AFTER nine years on the GB squad, it’s a great pity that Sandy Ryan’s quest for an Olympic place this year ended not in a contest but with an administrative decision.
Ryan had been training, focusing and working towards selection for the final World qualification event, that had been due to take place later this year. But the coronavirus pandemic has thrown the Olympics and their qualifiers into such disarray that the Boxing Task Force had to push back the suspended European qualification to June and cancel the World qualifier. It meant that Sandy, who was not selected for the European qualifier last year and has been kept out of competition by a shoulder injury, saw her hopes for Tokyo extinguished at the stroke of a pen.
Ryan perhaps is hardened to disappointment. Last year she saw her Welsh rival Rosie Eccles chosen for the first Olympic qualifier. Rosie lost at that tournament in London, raising the possibility of that second chance for Ryan, optimism that would be dashed last month. “It was very hard, very upsetting. At the time [when Eccles was selected] my shoulder wasn’t great, it wasn’t stable. In a way I could see why that decision was made. I tried to get my shoulder going again but it just come to the point it went again in sparring and it was that bad,” Ryan said. “I was very upset and sad at the time but I’ve learned how to be stronger with my emotions. Whatever happens, happens.
“I’ll look forward and I’ll move forward.
“That’s the way I’m looking at life at the minute.”
She can look to the future. Ryan has signed with STN Sports, the management company that negotiated Callum Smith’s recent fight with Canelo Alvarez and represents 2024 Olympic super-heavyweight hope Delicious Orie, among others.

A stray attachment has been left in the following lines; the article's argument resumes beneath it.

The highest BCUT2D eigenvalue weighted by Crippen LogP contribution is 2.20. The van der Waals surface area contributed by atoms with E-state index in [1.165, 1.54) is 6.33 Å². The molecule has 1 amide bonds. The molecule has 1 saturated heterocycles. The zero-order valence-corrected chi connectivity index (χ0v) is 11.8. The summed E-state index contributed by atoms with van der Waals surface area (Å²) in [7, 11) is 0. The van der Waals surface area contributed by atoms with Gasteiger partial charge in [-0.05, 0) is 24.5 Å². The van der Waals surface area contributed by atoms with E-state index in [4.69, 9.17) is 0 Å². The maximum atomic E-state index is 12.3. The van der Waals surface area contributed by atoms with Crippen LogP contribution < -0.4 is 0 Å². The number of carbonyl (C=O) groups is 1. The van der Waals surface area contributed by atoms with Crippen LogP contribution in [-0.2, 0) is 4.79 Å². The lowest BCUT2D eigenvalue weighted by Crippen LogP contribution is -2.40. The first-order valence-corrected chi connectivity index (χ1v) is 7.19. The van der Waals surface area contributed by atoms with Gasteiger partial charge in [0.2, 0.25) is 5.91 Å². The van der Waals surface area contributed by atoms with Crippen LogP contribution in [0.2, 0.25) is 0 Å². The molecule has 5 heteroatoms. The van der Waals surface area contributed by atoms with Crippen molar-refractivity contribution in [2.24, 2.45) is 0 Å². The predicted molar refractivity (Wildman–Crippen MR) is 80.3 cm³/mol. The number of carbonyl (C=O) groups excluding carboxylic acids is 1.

Her shoulder has been operated on, she is back to full fitness and raring to fight once again. “The last time I boxed was the end of 2019 [at the World championships], the last time I was in the ring. I’m ready. I’m ready to start. As mad as it sounds I’m ready to start punching people in the face,” she said. “We’re always in camp. I’ve had the longest time off I’ve had in nine years. So it has given my body a good rest. Now I just feel I’m ready to go now.
“I’m very motivated at the minute because I know it’s all exciting what’s going to happen in my boxing career.”
Ryan was a gifted amateur, a World championships silver and European bronze medallist. She also won the Commonwealth Games on one foot in 2018. “I had a stress reaction in my right foot, I had to get that taped up every time we fought, that was crazy. But I got through it,” she says.
But the natural step now would be for Ryan to turn professional. There the welterweight can be expected to come into her own.
She follows in the footsteps of older brother Dave, a successful pro who won the Commonwealth title and last fought against Josh Taylor in 2016. They have a following in their Derby hometown and her brother will provide another guiding hand. “It’s going to be good to have him in my corner and by my side throughout my professional career because he’s been there and done it. So I know he’s going to want the best for me and it’s going to help me a lot,” Sandy said. But she adds, “I need to bring some world titles back to Derby for sure.”
“I know that the people around me are going to be guiding me the right way,” she continued. “It is very exciting. I believe that’s where the best me is going to come out, when I am pro, so I am excited and a lot of people will see that.
“I’ll be ready. I’ll be excited for it all.”